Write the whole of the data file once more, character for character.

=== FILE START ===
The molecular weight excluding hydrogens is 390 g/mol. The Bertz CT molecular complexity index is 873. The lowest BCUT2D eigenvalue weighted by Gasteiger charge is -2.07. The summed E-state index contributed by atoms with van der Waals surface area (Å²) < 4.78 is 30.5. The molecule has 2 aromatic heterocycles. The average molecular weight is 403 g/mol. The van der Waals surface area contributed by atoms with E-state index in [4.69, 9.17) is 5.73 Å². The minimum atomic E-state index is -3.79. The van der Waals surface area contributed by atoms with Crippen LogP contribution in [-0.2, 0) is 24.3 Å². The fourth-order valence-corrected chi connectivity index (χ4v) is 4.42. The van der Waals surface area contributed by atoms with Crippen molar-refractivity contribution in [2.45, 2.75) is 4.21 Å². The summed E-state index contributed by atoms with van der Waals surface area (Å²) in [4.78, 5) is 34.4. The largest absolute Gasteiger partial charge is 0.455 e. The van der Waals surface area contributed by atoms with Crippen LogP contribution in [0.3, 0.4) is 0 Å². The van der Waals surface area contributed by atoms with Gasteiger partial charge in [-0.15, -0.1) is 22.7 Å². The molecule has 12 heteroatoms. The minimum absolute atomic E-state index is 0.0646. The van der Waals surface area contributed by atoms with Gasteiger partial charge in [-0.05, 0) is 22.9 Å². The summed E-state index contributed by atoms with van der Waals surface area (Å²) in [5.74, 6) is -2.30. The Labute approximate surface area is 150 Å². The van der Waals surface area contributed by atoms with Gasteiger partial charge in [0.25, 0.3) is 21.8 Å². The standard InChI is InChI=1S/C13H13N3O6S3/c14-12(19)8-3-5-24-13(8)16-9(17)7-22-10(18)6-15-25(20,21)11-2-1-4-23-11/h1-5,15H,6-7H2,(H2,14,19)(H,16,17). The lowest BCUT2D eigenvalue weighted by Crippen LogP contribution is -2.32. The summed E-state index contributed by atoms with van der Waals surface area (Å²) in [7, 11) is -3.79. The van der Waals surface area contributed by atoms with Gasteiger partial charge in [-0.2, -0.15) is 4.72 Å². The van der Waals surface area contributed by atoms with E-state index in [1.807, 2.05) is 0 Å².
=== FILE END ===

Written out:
The molecular weight excluding hydrogens is 390 g/mol. The Bertz CT molecular complexity index is 873. The lowest BCUT2D eigenvalue weighted by Gasteiger charge is -2.07. The summed E-state index contributed by atoms with van der Waals surface area (Å²) < 4.78 is 30.5. The molecule has 2 aromatic heterocycles. The average molecular weight is 403 g/mol. The van der Waals surface area contributed by atoms with E-state index in [4.69, 9.17) is 5.73 Å². The minimum atomic E-state index is -3.79. The van der Waals surface area contributed by atoms with Crippen LogP contribution in [-0.2, 0) is 24.3 Å². The fourth-order valence-corrected chi connectivity index (χ4v) is 4.42. The van der Waals surface area contributed by atoms with Crippen molar-refractivity contribution in [2.45, 2.75) is 4.21 Å². The summed E-state index contributed by atoms with van der Waals surface area (Å²) in [4.78, 5) is 34.4. The largest absolute Gasteiger partial charge is 0.455 e. The van der Waals surface area contributed by atoms with Crippen LogP contribution in [0.3, 0.4) is 0 Å². The van der Waals surface area contributed by atoms with Gasteiger partial charge in [-0.15, -0.1) is 22.7 Å². The molecule has 12 heteroatoms. The minimum absolute atomic E-state index is 0.0646. The van der Waals surface area contributed by atoms with Gasteiger partial charge in [-0.05, 0) is 22.9 Å². The summed E-state index contributed by atoms with van der Waals surface area (Å²) in [5.74, 6) is -2.30. The Labute approximate surface area is 150 Å². The van der Waals surface area contributed by atoms with Gasteiger partial charge in [0.25, 0.3) is 21.8 Å². The standard InChI is InChI=1S/C13H13N3O6S3/c14-12(19)8-3-5-24-13(8)16-9(17)7-22-10(18)6-15-25(20,21)11-2-1-4-23-11/h1-5,15H,6-7H2,(H2,14,19)(H,16,17). The lowest BCUT2D eigenvalue weighted by Crippen LogP contribution is -2.32. The summed E-state index contributed by atoms with van der Waals surface area (Å²) in [7, 11) is -3.79. The van der Waals surface area contributed by atoms with Gasteiger partial charge in [-0.2, -0.15) is 4.72 Å². The van der Waals surface area contributed by atoms with E-state index in [1.807, 2.05) is 0 Å².